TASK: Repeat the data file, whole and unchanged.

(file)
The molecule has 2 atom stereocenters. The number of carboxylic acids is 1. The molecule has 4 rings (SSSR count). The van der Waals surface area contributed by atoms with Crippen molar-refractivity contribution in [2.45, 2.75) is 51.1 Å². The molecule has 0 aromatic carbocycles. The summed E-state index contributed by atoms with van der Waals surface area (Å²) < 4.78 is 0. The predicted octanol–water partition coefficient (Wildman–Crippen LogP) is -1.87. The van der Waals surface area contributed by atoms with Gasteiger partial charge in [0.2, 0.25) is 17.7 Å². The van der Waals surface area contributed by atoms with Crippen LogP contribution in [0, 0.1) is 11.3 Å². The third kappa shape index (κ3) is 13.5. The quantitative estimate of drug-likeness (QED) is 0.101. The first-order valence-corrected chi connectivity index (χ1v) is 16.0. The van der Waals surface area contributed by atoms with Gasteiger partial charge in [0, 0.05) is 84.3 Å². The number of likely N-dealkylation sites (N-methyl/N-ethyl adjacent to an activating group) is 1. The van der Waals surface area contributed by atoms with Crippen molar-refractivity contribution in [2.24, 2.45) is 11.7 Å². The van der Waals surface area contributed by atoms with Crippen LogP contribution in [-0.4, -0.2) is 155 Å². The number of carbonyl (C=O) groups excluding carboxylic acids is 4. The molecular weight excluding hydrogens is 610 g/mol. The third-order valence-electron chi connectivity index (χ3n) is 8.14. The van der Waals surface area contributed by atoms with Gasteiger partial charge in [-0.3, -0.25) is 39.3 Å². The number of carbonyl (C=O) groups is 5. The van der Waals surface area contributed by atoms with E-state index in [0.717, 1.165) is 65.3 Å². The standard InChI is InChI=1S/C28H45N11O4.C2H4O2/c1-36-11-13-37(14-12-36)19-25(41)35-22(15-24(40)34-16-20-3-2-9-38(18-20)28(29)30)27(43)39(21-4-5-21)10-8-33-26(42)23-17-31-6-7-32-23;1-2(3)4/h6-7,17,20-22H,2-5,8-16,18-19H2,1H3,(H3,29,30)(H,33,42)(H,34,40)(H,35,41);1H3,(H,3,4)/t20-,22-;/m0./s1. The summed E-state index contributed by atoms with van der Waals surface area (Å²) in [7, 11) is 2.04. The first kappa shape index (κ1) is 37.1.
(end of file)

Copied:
The molecule has 2 atom stereocenters. The number of carboxylic acids is 1. The molecule has 4 rings (SSSR count). The van der Waals surface area contributed by atoms with Crippen molar-refractivity contribution in [2.45, 2.75) is 51.1 Å². The molecule has 0 aromatic carbocycles. The summed E-state index contributed by atoms with van der Waals surface area (Å²) < 4.78 is 0. The predicted octanol–water partition coefficient (Wildman–Crippen LogP) is -1.87. The van der Waals surface area contributed by atoms with Gasteiger partial charge in [0.2, 0.25) is 17.7 Å². The van der Waals surface area contributed by atoms with Crippen LogP contribution in [0, 0.1) is 11.3 Å². The third kappa shape index (κ3) is 13.5. The quantitative estimate of drug-likeness (QED) is 0.101. The first-order valence-corrected chi connectivity index (χ1v) is 16.0. The van der Waals surface area contributed by atoms with Gasteiger partial charge in [0, 0.05) is 84.3 Å². The number of likely N-dealkylation sites (N-methyl/N-ethyl adjacent to an activating group) is 1. The van der Waals surface area contributed by atoms with Crippen molar-refractivity contribution in [2.24, 2.45) is 11.7 Å². The van der Waals surface area contributed by atoms with Crippen LogP contribution in [-0.4, -0.2) is 155 Å². The number of carbonyl (C=O) groups excluding carboxylic acids is 4. The molecular weight excluding hydrogens is 610 g/mol. The third-order valence-electron chi connectivity index (χ3n) is 8.14. The van der Waals surface area contributed by atoms with Gasteiger partial charge in [-0.3, -0.25) is 39.3 Å². The number of carbonyl (C=O) groups is 5. The van der Waals surface area contributed by atoms with E-state index in [0.717, 1.165) is 65.3 Å². The standard InChI is InChI=1S/C28H45N11O4.C2H4O2/c1-36-11-13-37(14-12-36)19-25(41)35-22(15-24(40)34-16-20-3-2-9-38(18-20)28(29)30)27(43)39(21-4-5-21)10-8-33-26(42)23-17-31-6-7-32-23;1-2(3)4/h6-7,17,20-22H,2-5,8-16,18-19H2,1H3,(H3,29,30)(H,33,42)(H,34,40)(H,35,41);1H3,(H,3,4)/t20-,22-;/m0./s1. The summed E-state index contributed by atoms with van der Waals surface area (Å²) in [7, 11) is 2.04. The first kappa shape index (κ1) is 37.1.